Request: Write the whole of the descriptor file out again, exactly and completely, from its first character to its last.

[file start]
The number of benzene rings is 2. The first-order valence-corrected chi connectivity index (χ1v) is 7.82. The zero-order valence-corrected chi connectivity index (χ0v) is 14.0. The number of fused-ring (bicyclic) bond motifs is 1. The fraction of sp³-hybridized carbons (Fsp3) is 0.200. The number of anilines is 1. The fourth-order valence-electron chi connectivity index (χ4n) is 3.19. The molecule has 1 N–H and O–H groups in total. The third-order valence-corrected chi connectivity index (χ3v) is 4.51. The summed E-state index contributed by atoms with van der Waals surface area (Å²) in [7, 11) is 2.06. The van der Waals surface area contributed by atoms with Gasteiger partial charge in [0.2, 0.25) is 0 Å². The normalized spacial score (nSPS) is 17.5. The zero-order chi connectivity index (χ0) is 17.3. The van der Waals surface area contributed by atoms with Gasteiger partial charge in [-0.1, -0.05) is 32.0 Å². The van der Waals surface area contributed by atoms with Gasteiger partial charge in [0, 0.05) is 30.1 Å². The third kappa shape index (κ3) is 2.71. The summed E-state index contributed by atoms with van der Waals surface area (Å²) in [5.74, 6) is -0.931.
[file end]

The number of benzene rings is 2. The first-order valence-corrected chi connectivity index (χ1v) is 7.82. The zero-order valence-corrected chi connectivity index (χ0v) is 14.0. The number of fused-ring (bicyclic) bond motifs is 1. The fraction of sp³-hybridized carbons (Fsp3) is 0.200. The number of anilines is 1. The fourth-order valence-electron chi connectivity index (χ4n) is 3.19. The molecule has 1 N–H and O–H groups in total. The third-order valence-corrected chi connectivity index (χ3v) is 4.51. The summed E-state index contributed by atoms with van der Waals surface area (Å²) in [7, 11) is 2.06. The van der Waals surface area contributed by atoms with Gasteiger partial charge in [0.2, 0.25) is 0 Å². The normalized spacial score (nSPS) is 17.5. The zero-order chi connectivity index (χ0) is 17.3. The van der Waals surface area contributed by atoms with Gasteiger partial charge in [-0.1, -0.05) is 32.0 Å². The van der Waals surface area contributed by atoms with Gasteiger partial charge in [0, 0.05) is 30.1 Å². The third kappa shape index (κ3) is 2.71. The summed E-state index contributed by atoms with van der Waals surface area (Å²) in [5.74, 6) is -0.931.